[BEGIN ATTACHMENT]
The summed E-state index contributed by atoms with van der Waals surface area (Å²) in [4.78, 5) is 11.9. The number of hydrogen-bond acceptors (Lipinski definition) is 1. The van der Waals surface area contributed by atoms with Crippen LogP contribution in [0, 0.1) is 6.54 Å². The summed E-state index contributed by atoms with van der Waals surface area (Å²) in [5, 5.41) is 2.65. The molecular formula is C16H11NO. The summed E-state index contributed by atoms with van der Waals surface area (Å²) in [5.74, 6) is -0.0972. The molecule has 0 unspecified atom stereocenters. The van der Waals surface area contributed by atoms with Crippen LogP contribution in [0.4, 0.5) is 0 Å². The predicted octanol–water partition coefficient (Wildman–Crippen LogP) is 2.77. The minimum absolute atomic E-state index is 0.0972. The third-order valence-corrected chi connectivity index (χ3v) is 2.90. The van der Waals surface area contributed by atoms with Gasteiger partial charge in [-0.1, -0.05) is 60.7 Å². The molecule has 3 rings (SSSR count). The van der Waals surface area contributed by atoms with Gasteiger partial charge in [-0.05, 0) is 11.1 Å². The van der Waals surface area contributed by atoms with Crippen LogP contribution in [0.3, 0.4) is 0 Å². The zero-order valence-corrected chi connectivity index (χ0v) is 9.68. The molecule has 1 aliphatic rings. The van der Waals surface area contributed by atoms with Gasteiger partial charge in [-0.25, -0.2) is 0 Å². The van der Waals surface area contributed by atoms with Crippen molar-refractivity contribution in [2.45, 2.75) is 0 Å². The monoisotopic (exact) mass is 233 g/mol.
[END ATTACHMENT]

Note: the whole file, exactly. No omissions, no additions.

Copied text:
The summed E-state index contributed by atoms with van der Waals surface area (Å²) in [4.78, 5) is 11.9. The number of hydrogen-bond acceptors (Lipinski definition) is 1. The van der Waals surface area contributed by atoms with Crippen LogP contribution in [0, 0.1) is 6.54 Å². The summed E-state index contributed by atoms with van der Waals surface area (Å²) in [5, 5.41) is 2.65. The molecular formula is C16H11NO. The summed E-state index contributed by atoms with van der Waals surface area (Å²) in [5.74, 6) is -0.0972. The molecule has 0 unspecified atom stereocenters. The van der Waals surface area contributed by atoms with Crippen LogP contribution in [0.4, 0.5) is 0 Å². The predicted octanol–water partition coefficient (Wildman–Crippen LogP) is 2.77. The minimum absolute atomic E-state index is 0.0972. The third-order valence-corrected chi connectivity index (χ3v) is 2.90. The van der Waals surface area contributed by atoms with Gasteiger partial charge in [-0.1, -0.05) is 60.7 Å². The molecule has 3 rings (SSSR count). The van der Waals surface area contributed by atoms with Gasteiger partial charge in [-0.05, 0) is 11.1 Å². The van der Waals surface area contributed by atoms with Crippen LogP contribution in [0.3, 0.4) is 0 Å². The zero-order valence-corrected chi connectivity index (χ0v) is 9.68. The molecule has 1 aliphatic rings. The van der Waals surface area contributed by atoms with Gasteiger partial charge in [-0.25, -0.2) is 0 Å². The van der Waals surface area contributed by atoms with Crippen molar-refractivity contribution in [2.45, 2.75) is 0 Å². The monoisotopic (exact) mass is 233 g/mol.